Most sources on the history of bonsai trees note that a bonsai tree is literally a "plant in a pot" in Chinese. According to Harvard’s Arnold Arboretum site, "the ancient Chinese were the first to miniaturize trees for ornamental purposes, around A.D. 200." Later, bonsai trees were used in Japanese gardens. Other art forms involving persistent pruning to shape plants are espalier and topiary.
Some species, such as the junipers and maples, are hardy enough for growing outside in Japanese gardens in the colder climate zones, while other species make good indoor plants. Ficus and Norfolk Island pine are among the latter.
Miniaturization is accomplished through rigorous regulation of a bonsai tree’s growing conditions.Scaffold branches are selected early on as the only branches to be allowed to prosper, while the excess branches are mercilessly pruned off. Bonsai trees are intentionally allowed to become root-bound in their containers, and the roots, too, are pruned. But root-bound plants won’t thrive forever in that condition and, indeed, bonsai trees must be re-potted every two or three years to furnish the roots with fresh soil.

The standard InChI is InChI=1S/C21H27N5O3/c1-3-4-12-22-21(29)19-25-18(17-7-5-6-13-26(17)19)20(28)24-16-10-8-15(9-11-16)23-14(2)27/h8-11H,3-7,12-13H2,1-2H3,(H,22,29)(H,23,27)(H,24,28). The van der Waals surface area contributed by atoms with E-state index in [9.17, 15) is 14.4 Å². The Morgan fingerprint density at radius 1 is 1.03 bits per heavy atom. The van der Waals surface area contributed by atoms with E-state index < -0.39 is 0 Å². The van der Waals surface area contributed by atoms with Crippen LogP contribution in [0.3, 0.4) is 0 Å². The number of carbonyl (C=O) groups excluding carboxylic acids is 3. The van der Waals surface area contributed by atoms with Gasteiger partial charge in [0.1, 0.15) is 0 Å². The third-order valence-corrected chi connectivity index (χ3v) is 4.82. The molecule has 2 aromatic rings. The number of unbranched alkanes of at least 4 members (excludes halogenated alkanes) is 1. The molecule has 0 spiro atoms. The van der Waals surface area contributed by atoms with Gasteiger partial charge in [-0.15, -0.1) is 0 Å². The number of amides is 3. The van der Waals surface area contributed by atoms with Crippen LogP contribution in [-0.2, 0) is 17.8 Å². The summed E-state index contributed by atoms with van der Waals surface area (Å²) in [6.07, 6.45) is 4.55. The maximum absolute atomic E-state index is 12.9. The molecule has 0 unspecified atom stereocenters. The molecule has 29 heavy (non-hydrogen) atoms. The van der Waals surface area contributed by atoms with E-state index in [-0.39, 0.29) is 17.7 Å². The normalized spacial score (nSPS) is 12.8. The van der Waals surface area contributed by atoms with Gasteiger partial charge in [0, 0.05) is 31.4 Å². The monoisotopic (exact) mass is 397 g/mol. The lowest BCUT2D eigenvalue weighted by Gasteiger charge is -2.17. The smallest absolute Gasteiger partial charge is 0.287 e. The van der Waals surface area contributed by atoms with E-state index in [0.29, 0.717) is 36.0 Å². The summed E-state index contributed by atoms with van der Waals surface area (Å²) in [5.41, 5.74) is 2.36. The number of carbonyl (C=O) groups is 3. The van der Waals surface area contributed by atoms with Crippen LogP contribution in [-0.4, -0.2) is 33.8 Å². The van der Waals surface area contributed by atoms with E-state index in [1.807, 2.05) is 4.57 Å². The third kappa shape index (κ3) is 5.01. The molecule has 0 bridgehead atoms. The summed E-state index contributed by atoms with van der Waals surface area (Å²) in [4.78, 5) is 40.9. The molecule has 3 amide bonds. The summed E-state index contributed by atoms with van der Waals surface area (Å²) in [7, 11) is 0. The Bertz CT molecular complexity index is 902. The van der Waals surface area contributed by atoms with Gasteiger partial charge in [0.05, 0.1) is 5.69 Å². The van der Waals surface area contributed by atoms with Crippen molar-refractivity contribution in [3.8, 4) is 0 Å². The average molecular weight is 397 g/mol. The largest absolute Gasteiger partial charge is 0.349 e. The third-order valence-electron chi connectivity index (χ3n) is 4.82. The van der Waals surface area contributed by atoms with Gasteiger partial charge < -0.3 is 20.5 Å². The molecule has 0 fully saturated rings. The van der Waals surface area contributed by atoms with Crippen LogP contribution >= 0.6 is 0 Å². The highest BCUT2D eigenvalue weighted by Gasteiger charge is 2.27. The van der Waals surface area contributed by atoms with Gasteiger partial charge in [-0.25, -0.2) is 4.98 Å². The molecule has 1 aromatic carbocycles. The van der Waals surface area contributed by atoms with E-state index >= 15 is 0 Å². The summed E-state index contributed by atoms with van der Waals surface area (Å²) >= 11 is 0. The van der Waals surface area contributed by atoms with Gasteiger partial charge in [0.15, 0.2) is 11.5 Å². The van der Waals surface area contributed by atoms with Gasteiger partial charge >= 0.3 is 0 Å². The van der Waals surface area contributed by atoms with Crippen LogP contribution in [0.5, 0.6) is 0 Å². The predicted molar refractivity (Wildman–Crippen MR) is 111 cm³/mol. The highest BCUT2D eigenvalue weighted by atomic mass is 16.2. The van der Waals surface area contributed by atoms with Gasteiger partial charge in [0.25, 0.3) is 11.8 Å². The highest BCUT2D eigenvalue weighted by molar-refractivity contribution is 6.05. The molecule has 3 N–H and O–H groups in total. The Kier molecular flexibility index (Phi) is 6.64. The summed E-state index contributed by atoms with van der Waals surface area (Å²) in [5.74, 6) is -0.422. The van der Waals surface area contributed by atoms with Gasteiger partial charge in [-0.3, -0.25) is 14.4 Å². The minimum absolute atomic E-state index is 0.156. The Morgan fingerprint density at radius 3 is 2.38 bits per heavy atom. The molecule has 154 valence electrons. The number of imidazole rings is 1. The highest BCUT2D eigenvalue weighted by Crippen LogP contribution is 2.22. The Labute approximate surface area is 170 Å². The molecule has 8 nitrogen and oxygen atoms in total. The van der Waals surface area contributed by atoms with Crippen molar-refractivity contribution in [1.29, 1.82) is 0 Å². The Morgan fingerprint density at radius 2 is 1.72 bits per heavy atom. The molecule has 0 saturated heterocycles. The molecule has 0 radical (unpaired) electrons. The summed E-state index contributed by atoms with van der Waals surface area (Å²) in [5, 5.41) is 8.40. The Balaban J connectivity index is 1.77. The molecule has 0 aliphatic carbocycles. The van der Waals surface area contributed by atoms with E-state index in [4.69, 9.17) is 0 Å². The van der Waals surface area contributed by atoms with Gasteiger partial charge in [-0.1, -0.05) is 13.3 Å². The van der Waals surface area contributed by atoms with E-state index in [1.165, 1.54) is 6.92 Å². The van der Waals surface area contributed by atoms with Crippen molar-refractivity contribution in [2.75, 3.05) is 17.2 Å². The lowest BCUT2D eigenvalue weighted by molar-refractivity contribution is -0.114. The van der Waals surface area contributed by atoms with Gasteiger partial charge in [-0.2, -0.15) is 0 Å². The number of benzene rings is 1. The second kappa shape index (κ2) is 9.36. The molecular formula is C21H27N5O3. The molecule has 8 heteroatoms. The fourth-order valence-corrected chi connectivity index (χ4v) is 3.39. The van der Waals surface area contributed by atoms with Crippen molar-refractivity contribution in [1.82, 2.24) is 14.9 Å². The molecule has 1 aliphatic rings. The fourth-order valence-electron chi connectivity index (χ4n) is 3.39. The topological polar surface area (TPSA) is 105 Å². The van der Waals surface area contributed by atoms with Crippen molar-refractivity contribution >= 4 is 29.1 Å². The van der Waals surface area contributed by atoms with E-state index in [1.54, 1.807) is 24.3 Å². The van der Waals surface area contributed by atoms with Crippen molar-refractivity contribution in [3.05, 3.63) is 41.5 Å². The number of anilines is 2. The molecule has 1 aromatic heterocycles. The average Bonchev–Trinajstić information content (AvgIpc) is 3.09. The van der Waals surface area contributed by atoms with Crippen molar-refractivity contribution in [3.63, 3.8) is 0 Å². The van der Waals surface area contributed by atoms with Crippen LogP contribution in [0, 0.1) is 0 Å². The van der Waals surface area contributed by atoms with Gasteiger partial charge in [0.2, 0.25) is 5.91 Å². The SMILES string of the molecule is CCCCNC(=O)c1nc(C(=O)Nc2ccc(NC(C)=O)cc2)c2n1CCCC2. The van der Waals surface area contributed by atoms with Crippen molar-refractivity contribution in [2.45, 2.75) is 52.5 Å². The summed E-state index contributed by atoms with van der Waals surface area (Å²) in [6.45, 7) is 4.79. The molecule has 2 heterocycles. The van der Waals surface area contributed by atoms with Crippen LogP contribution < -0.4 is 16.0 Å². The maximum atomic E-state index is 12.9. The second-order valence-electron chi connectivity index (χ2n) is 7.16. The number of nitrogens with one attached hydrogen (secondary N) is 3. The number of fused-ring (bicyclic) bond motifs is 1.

Pruning of branches is performed in spring. Much, but not all of the new growth is removed. Desirable branches are wired to control the direction in which they grow. Bonsai tree wiring is an advanced skill; consult the manuals provided by bonsai tree clubs.
Fertilize bonsai trees with a water-soluble fertilizer once or twice per month during the growing season. Your choice of fertilizer may vary depending on the species you’ve chosen to miniaturize. Apply fertilizer when the soil is wet.
How often you should water is a common question people ask about plants in general, and bonsai trees are no exception. Unfortunately, as for other plants, there’s no hard-and-fast rule, since conditions vary so widely. When the soil begins to dry out, weigh your potted bonsai tree on a scale, and make a notation of the result for future reference. Then water thoroughly — meaning excess water will run out of the bottom of the pot, signifying you’re done. Weigh the now well-watered bonsai tree again, and record the figure. Compare it to the figure obtained for the dry plant. In the future, when in doubt, you can weigh the plant, and compare the result to those two figures you’ve recorded, using the figures as guidelines as to whether the bonsai tree needs water right away or could go without a bit longer. Remember, over-watering is as bad as under-watering, thus all the fuss about getting it just right.